Shell Offshore Inc. and its partner, MOEX North America, have made the final investment commitment to move forward on Phase 1 of the Kaikias deepwater project in the U.S. Gulf of Mexico. Kaikias is located in the prolific Mars-Ursa basin approximately 130 miles from the Louisiana coast and is estimated to contain more than 100 million barrels of oil equivalent recoverable resources.
Located in about 4,575 feet of water and first discovered in mid-2014, Kaikias will produce oil and gas through a subsea tie-back to the nearby Shell-operated Ursa production hub.
“Kaikias is an example of a competitive and capital-efficient deep-water project using infrastructure already in place,” Andy Brown, upstream director of Royal Dutch Shell, says the release. He went on to say the companies — Shell Offshore, a subsidiary of Royal Dutch Shell plc, is the operator with an 80 percent working interest; MOEX NA, a subsidiary of Tokyo-based Mitsui Oil Exploration Co. Ltd., owns the remaining 20 percent — have reduced the total cost of initial estimates by around 50 percent by simplifying the design and using lessons learned from previous subsea developments.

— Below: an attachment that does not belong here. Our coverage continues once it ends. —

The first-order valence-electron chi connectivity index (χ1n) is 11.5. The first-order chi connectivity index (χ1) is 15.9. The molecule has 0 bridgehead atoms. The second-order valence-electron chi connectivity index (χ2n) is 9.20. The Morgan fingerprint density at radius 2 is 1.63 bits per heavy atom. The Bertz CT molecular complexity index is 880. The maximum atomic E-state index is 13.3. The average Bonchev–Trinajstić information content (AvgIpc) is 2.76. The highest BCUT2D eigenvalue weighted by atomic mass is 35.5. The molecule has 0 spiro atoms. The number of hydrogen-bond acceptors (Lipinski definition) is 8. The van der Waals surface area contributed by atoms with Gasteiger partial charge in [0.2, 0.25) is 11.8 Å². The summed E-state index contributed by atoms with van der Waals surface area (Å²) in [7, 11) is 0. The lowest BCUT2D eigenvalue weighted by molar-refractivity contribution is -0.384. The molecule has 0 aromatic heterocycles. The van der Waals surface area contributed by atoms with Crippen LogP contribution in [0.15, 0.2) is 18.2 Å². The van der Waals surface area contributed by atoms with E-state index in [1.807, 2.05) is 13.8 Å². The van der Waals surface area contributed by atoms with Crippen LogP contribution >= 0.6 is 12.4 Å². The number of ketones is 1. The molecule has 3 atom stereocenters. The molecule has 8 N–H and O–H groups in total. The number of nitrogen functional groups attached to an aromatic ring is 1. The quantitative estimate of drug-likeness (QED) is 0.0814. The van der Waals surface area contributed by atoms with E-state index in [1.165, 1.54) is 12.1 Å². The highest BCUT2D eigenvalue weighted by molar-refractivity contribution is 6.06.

The project will be developed in two phases with Phase 1 expected to start production in 2019. The first phase of development includes three wells, which are designed to produce up to 40,000 barrels of oil equivalent per day at peak rates.
Globally, Shell’s deepwater business is a growth priority for the company. In the last quarter of 2016 the company produced around 725,000 boe/d. Shell’s deepwater production is expected to increase to more than 900,000 boe/d by 2020 from already discovered, established reservoirs. In the Gulf of Mexico, two other Shell-operated projects are currently under construction or undergoing pre-production commissioning: Coulomb Phase 2 and Appomattox.